Veterans and servicemembers eligible for the Post-9/11 GI Bill already have an outstanding education benefit. But it soon could become even more valuable and easier to use.
The Senate Veterans Affairs Committee on Tuesday released details of the GI Bill reform package it approved two weeks ago. It includes almost every change sought by veterans’ service organizations, institutes of higher learning, trade unions, vocational schools and VA administrators.
The only two key elements missing are a cost estimate from the Congressional Budget Office and a plan to pay for the program.
The Post-9/11 Veterans Educational Assistance Improvements Act of 2010 (S. 3447) would expand education options beyond the pursuit of a college degree and into almost any type of training a veteran might want.
At the same time, the bill would enhance and simplify the payment formula, and ease confusion for students. The new GI Bill also would be opened to at least 80,000 National Guard members who were previously denied coverage. And its monthly living allowance would be used in a way to support enrollment in apprenticeships and on-the-job training programs.
Sen. Daniel Akaka, D-Hawaii, is leading the reform effort and drawing bipartisan support. The CBO cost estimate should be known before Congress returns in September, when attention will shift to finding ways to pay for the bill.
Rep. Walter Minnick, D-Idaho, has introduced a similar bill in the House (H.R. 5933). Among its early co-sponsors is Rep. Bob Filner, D-Calif., chairman of the House Veterans Affairs Committee. His committee plans its own hearing on GI Bill reform Sept. 16, a move that raises hope among veterans’ groups and educators that a final bill could be passed this year.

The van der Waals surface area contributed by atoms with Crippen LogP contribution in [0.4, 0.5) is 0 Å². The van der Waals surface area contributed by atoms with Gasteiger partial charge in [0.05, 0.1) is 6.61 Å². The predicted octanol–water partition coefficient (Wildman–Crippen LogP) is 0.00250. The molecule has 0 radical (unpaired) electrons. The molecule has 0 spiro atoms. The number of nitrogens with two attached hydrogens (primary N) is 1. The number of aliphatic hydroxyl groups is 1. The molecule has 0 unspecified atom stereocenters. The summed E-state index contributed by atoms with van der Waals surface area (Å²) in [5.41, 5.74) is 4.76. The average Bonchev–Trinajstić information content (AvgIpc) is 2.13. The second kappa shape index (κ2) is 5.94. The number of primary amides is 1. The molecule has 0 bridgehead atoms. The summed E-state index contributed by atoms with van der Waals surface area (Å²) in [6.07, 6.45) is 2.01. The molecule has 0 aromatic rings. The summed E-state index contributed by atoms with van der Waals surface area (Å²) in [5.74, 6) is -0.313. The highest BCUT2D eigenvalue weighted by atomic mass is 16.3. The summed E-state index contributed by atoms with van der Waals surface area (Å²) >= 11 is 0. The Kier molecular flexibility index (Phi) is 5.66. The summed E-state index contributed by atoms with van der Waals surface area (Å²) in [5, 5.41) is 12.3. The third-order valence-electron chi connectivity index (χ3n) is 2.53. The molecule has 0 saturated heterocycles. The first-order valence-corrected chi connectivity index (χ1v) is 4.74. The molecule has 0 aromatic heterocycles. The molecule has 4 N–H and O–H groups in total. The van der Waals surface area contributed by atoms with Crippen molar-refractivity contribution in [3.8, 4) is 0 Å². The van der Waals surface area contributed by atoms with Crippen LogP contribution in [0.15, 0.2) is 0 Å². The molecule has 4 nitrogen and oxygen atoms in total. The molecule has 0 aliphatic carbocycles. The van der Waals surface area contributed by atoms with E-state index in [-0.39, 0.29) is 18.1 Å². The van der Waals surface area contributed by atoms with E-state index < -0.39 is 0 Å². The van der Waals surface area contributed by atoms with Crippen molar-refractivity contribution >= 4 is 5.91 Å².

Akaka’s original bill “was good,” said Eric Hilleman, national legislative director for the Veterans of Foreign Wars. “The one he’s put out (of committee) is outstanding. We’re super-excited about it.”
Here are more details:
The revised GI bill would fully cover tuition and fees for all in-state degree programs including doctorates or graduate degrees. Removed would be a cap tied to the most costly in-state undergraduate degree program.Payments to private or non-state colleges would be simplified using an identical $20,000 cap across all states. Private college payments no longer would capped at the highest priced in-state school. This would raise veterans’ assistance in 45 states and clarify for private colleges the point at which standard GI Bill coverage stops and the new for additional assistance using the Yellow-Ribbon feature starts. The $20,000 ceiling would be adjusted every August 1 to reflect changes in education costs nationwide.Veterans who take enough online classes to exceed “half-time” student status could receive 50 percent of the GI Bill’s monthly living allowance. Currently they don’t qualify for any of this payment, which is based on local military housing allowance rates for married E-5s.Post-9/11 students on active duty, or their enrolled spouses, would qualify for the $1,000 annual book allowance. Any Guard member called to active duty since 9/11 by the president or secretary of defense under Title 32, used often for domestic emergencies or homeland security missions — or to serve full time under the Active Guard and Reserve program — would be eligible for the Post-9/11 GI Bill.Veterans enrolled in a qualified on-the-job or apprenticeship training would be paid 100 percent of the applicable living allowance for the first six months, 80 percent for the second six months, 60 percent for the third, 40 percent for the fourth, and 20 percent for any subsequent periods of training. This would be in addition to their GI Bill benefit, to be set for vocational training at the lesser of $20,000 a year or actual tuition and fees.To comment, send e-mail to firstname.lastname@example.org or write to Military Update, P.O. Box 231111, Centreville, VA, 20120-1111